Arlington has a number of arts programs that ask you to "come on down." What about a regional option that comes to you?
The Artmobile Boston does that.
Owned by Suchi Mumford of Arlington and Andrea Crowley of Lexington, the new business brings creativity your way on four wheels.
Crowley, the founder, is a former art teacher and art therapist. She got the truck rolling in 2014 where she designed the crafts/activities and developed the lessons she leads.
Mumford has been instrumental in developing the business side of the Artmobile as well as leading the lessons.
Mumford is the former owner of Indigo Fire, an arts center in Belmont, where she ran all the operations and taught classes. At Artmobile, she develops the business and helps with lessons.
The mobile art studio is outfitted with tables, chairs, windows, heating, air-conditioning and music. The owners drive the truck to a location, park and guests get on board. While the truck is parked, its staff lead guests through a creative art project. They typically book for one-hour events.
Art projects will vary depending on the age group. For kids, the pair will make decoupage trays, mosaic mirrors or soap carvings. For adults, they offer jewelry, painting wine glasses or board art.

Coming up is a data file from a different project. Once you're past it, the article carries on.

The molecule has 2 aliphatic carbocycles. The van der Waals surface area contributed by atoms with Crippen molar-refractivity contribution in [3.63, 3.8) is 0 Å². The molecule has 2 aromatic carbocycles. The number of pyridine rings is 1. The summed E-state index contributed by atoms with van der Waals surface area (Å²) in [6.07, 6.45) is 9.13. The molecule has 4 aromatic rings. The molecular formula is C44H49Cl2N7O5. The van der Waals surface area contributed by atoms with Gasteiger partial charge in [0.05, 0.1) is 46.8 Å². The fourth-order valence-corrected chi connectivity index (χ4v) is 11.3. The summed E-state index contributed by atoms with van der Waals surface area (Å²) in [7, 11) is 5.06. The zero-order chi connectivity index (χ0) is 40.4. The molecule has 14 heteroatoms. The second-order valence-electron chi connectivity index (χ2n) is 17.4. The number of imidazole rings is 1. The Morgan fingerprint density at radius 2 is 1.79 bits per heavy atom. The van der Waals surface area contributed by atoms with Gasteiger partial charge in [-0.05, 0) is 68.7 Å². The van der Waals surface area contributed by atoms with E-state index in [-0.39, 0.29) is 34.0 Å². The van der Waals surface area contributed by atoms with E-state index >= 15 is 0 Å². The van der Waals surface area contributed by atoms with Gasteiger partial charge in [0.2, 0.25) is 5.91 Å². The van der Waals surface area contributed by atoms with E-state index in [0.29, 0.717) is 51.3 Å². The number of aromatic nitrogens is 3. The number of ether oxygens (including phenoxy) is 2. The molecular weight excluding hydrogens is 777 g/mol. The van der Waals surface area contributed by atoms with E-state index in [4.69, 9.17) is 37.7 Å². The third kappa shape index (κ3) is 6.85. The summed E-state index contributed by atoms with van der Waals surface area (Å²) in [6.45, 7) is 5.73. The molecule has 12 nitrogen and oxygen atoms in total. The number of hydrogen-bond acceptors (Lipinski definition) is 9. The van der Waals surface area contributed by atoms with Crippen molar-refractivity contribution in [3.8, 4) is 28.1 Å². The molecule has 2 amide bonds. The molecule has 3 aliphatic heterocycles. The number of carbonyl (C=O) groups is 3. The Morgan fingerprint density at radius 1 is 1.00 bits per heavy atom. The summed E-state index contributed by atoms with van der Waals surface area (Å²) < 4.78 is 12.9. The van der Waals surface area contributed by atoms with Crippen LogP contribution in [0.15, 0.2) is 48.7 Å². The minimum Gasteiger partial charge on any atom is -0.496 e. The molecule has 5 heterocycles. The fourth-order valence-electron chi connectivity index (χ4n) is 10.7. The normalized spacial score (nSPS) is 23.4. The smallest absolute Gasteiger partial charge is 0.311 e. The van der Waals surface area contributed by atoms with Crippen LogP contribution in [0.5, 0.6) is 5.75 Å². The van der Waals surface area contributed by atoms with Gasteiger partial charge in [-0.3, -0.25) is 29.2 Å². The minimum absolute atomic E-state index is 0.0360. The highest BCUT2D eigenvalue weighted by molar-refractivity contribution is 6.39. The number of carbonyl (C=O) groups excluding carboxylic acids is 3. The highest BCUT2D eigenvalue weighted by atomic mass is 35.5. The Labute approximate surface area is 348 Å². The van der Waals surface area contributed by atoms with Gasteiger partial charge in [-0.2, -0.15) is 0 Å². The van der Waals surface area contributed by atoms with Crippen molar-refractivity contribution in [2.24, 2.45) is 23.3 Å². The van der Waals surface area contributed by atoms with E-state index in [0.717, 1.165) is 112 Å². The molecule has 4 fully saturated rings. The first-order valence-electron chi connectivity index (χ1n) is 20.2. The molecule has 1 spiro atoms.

They have 25 craft options from which to chose. "We are always creating new options to keep things fresh," Mumford said. "If you have a great idea for the truck, we would love to hear from you."
The Artmobile can be booked for birthday parties, office groups, friends or a regular class each week.
"The great thing about us is that we come to you," Mumford said. "All you have to do is climb aboard from wherever you are."
One of the great things about the creative process is that the truck and the space brings people together, she said.
Families and schools choose the Artmobile, she said, because the truck offers a creative space and instruction for crafts you take home that day.
"Your home or school doesn't get messy, and it's such a fun experience," she said. "The truck is like a creative think tank."
One of the great things about the creative process is that is brings people together, she said.
"When you find yourself on the truck painting or pasting, the mood shifts and everyone starts to chat and get into it," she said. "We love watching people find their personal style and express themselves. The people who say 'I'm not creative' are usually the last ones to get off the truck."
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This news feature was published Tuesday, April 10, 2018.
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